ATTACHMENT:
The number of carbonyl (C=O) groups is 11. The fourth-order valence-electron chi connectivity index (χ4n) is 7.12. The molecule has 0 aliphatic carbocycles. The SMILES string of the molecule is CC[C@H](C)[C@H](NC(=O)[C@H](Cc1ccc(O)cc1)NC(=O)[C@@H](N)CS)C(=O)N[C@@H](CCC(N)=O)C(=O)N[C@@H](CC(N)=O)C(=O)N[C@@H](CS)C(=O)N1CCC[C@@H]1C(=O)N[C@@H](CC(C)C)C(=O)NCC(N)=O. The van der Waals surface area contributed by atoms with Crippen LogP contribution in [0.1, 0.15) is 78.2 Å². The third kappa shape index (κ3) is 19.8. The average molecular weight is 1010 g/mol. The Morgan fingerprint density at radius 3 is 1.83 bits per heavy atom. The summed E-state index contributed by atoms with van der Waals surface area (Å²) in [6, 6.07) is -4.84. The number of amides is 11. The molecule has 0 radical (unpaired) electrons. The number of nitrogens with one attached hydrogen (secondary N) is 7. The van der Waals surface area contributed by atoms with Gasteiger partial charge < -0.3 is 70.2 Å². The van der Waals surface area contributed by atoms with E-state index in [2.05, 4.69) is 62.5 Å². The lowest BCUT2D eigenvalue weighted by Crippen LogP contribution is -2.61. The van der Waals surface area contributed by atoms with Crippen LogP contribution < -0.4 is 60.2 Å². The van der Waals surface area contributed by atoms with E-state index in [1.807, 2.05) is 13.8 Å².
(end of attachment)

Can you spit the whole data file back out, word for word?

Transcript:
The number of carbonyl (C=O) groups is 11. The fourth-order valence-electron chi connectivity index (χ4n) is 7.12. The molecule has 0 aliphatic carbocycles. The SMILES string of the molecule is CC[C@H](C)[C@H](NC(=O)[C@H](Cc1ccc(O)cc1)NC(=O)[C@@H](N)CS)C(=O)N[C@@H](CCC(N)=O)C(=O)N[C@@H](CC(N)=O)C(=O)N[C@@H](CS)C(=O)N1CCC[C@@H]1C(=O)N[C@@H](CC(C)C)C(=O)NCC(N)=O. The van der Waals surface area contributed by atoms with Crippen LogP contribution in [0.1, 0.15) is 78.2 Å². The third kappa shape index (κ3) is 19.8. The average molecular weight is 1010 g/mol. The Morgan fingerprint density at radius 3 is 1.83 bits per heavy atom. The summed E-state index contributed by atoms with van der Waals surface area (Å²) in [6, 6.07) is -4.84. The number of amides is 11. The molecule has 0 radical (unpaired) electrons. The number of nitrogens with one attached hydrogen (secondary N) is 7. The van der Waals surface area contributed by atoms with Gasteiger partial charge < -0.3 is 70.2 Å². The van der Waals surface area contributed by atoms with E-state index in [2.05, 4.69) is 62.5 Å². The lowest BCUT2D eigenvalue weighted by Crippen LogP contribution is -2.61. The van der Waals surface area contributed by atoms with Crippen LogP contribution < -0.4 is 60.2 Å². The van der Waals surface area contributed by atoms with E-state index in [1.807, 2.05) is 13.8 Å².